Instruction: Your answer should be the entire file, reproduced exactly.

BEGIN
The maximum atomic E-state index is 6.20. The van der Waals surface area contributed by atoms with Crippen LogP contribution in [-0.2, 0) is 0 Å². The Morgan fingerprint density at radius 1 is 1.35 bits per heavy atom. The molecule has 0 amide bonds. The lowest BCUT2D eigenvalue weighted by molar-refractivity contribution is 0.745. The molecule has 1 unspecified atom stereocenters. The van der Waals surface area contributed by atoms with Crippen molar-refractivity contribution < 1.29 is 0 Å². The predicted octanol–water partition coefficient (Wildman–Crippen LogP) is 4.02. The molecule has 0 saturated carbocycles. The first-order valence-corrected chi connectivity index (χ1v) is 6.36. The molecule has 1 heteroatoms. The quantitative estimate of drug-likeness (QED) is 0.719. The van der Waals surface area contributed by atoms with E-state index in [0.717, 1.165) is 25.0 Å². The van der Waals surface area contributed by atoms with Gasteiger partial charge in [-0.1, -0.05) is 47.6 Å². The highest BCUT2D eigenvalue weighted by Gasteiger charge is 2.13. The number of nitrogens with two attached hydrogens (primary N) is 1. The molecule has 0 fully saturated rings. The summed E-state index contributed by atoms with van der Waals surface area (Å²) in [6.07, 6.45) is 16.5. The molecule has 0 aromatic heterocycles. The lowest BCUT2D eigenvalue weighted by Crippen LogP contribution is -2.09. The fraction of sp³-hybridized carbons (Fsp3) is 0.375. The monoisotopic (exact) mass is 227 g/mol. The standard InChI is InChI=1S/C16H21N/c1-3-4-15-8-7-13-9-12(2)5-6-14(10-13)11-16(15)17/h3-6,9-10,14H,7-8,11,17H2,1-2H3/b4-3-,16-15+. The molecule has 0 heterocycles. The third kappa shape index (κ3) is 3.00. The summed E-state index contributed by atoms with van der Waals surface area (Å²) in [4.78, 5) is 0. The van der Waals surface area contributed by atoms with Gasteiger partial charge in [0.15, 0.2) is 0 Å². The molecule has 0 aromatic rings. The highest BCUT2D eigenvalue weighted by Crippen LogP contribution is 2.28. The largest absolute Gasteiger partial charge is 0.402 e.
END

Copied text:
The maximum atomic E-state index is 6.20. The van der Waals surface area contributed by atoms with Crippen LogP contribution in [-0.2, 0) is 0 Å². The Morgan fingerprint density at radius 1 is 1.35 bits per heavy atom. The molecule has 0 amide bonds. The lowest BCUT2D eigenvalue weighted by molar-refractivity contribution is 0.745. The molecule has 1 unspecified atom stereocenters. The van der Waals surface area contributed by atoms with Crippen molar-refractivity contribution < 1.29 is 0 Å². The predicted octanol–water partition coefficient (Wildman–Crippen LogP) is 4.02. The molecule has 0 saturated carbocycles. The first-order valence-corrected chi connectivity index (χ1v) is 6.36. The molecule has 1 heteroatoms. The quantitative estimate of drug-likeness (QED) is 0.719. The van der Waals surface area contributed by atoms with E-state index in [0.717, 1.165) is 25.0 Å². The van der Waals surface area contributed by atoms with Gasteiger partial charge in [-0.1, -0.05) is 47.6 Å². The highest BCUT2D eigenvalue weighted by Gasteiger charge is 2.13. The number of nitrogens with two attached hydrogens (primary N) is 1. The molecule has 0 fully saturated rings. The summed E-state index contributed by atoms with van der Waals surface area (Å²) in [6.07, 6.45) is 16.5. The molecule has 0 aromatic heterocycles. The lowest BCUT2D eigenvalue weighted by Crippen LogP contribution is -2.09. The fraction of sp³-hybridized carbons (Fsp3) is 0.375. The monoisotopic (exact) mass is 227 g/mol. The standard InChI is InChI=1S/C16H21N/c1-3-4-15-8-7-13-9-12(2)5-6-14(10-13)11-16(15)17/h3-6,9-10,14H,7-8,11,17H2,1-2H3/b4-3-,16-15+. The molecule has 0 heterocycles. The third kappa shape index (κ3) is 3.00. The summed E-state index contributed by atoms with van der Waals surface area (Å²) in [4.78, 5) is 0. The van der Waals surface area contributed by atoms with Gasteiger partial charge in [0.15, 0.2) is 0 Å². The molecule has 0 aromatic rings. The highest BCUT2D eigenvalue weighted by Crippen LogP contribution is 2.28. The largest absolute Gasteiger partial charge is 0.402 e.